Three Types of Life Insurance: Whole, Term and VUL (Variable Universal Life)
Life insurance is widely regarded as one of the most important investments you can make; however, it is one that many still overlook. According to statista.com, in 2021, only around 52% of adults in the US have a life policy, which means that almost half do not have any cover at all.
This article will focus on the three most common types of life insurance for you to have a better understanding of these policies. If you decide that you need a policy, you need to work out what type of coverage is most suitable.
Term insurance is less expensive than whole life insurance because you are renting the insurance. Your coverage is considered pure insurance in this case because it doesn’t develop cash value or participate in company dividends. Instead, it allows you to get the right amount of protection for the least expensive premiums available. If you choose this kind of policy, you will pay an exact amount for a certain period.
Once the period elapses, the insured person can forgo the coverage or have a different payment scheme to obtain further coverage. One of the finest points of this policy is that this could also help protect the beneficiaries from sudden financial losses and incapability, and if ever the insured person dies, their beneficiary will receive a death benefit.
Whole Life Policy
This is quite similar to the one mentioned above. The only difference here is that the individual insured will be covered for their entire life. This is the reason why it is also sometimes called “permanent coverage.” At the same time, it also allows the person to invest in choices that are a variety of investment choices offered by the insurance agency.
For some people, whole life insurance can be a great complement to their financial security. Here are other benefits attributed to the whole life policy.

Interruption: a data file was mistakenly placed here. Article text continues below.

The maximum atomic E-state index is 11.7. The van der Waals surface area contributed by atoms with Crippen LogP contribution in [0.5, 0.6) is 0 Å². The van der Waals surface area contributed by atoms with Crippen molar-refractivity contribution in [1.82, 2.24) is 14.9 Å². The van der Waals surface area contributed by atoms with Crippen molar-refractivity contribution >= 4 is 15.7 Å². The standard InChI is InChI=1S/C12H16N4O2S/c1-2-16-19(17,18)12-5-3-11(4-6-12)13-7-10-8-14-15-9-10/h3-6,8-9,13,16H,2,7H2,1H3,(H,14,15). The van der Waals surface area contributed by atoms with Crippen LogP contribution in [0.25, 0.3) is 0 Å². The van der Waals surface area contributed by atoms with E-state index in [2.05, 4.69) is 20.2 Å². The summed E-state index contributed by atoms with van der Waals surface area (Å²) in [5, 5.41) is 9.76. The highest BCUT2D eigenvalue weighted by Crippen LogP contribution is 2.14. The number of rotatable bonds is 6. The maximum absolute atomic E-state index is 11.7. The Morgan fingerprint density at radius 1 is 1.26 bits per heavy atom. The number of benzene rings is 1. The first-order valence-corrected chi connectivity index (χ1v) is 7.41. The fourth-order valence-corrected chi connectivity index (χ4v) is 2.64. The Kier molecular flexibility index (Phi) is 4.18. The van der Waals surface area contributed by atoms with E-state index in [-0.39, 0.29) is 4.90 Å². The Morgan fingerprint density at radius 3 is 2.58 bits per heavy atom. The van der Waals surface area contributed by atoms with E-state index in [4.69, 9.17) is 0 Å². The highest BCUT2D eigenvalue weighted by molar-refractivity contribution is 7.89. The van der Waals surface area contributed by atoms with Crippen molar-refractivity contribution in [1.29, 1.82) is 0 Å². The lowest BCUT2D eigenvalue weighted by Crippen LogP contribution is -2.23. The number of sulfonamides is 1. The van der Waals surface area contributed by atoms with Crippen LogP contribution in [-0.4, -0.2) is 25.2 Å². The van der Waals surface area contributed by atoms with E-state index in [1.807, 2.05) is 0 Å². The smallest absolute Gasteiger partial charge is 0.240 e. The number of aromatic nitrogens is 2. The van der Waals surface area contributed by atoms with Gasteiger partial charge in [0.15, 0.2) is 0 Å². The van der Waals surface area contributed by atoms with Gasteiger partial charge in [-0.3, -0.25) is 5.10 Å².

1) It has a guaranteed return that will consistently build up the cash value on the policy.
2) It gives holders permanent insurance so that they are insured throughout their lifetime.
3) It allows them to stop paying premiums after a certain number of years because the dividends from the company will be enough to keep the policy going.
4) It allows policyholders to take cash from the policy in the form of a loan so that you have another option if liquidity is needed.
5) The growth of the policy is tax-deferred and tax-free as long as the policy is kept.
Also Read – Key Differences Between Traditional Ira and Roth Ira
Universal Life Insurance
Unlike other life insurance, variable life is considered an investment policy and regulated under federal securities laws. The insurance company must present a prospectus for the policyholder, who can choose from the portfolio offered to invest in stocks, equity, bonds, or money market funds. Only a portion of the premiums may be applied to the different funds.
Earnings from investments are not taxed until the policy is surrendered. If these earnings are sufficient enough, some can be diverted toward paying the premiums on the policy.
In good years, when the investment value rises, the value of the portfolio may grow. This may increase the value of the cash portion, and it may even be used to pay the policy premiums.
In down years, the reverse may be true. If the investment value declines, the premiums can get more expensive, too, requiring more money to pay the premiums to keep the life insurance in force.
Some VUL packages offer various thresholds that are guaranteed to help manage this risk. There could be a minimum death benefit that is pre-defined in the policy. There could also be a minimum that the insurer guarantees for the value of the cash accounts. It is important to fully understand your policy before you buy it!
Also Read – Understanding the Backdoor Roth Ira
There are several extras that can be attached to an insurance policy to provide extra protection and tailored to your particular circumstances. Critical illness coverage is a common addition and provides financial protection if the policyholder is diagnosed with a specified critical illness. This would provide a lump sum payment or recurring payments, which would be invaluable if you could no longer work or had to adapt to new circumstances.
Hopefully, this helps you understand the different options available. To further understand what package best applies to you, feel free to consult your Accountant, CPA or Bookkeeper and get their expert opinion.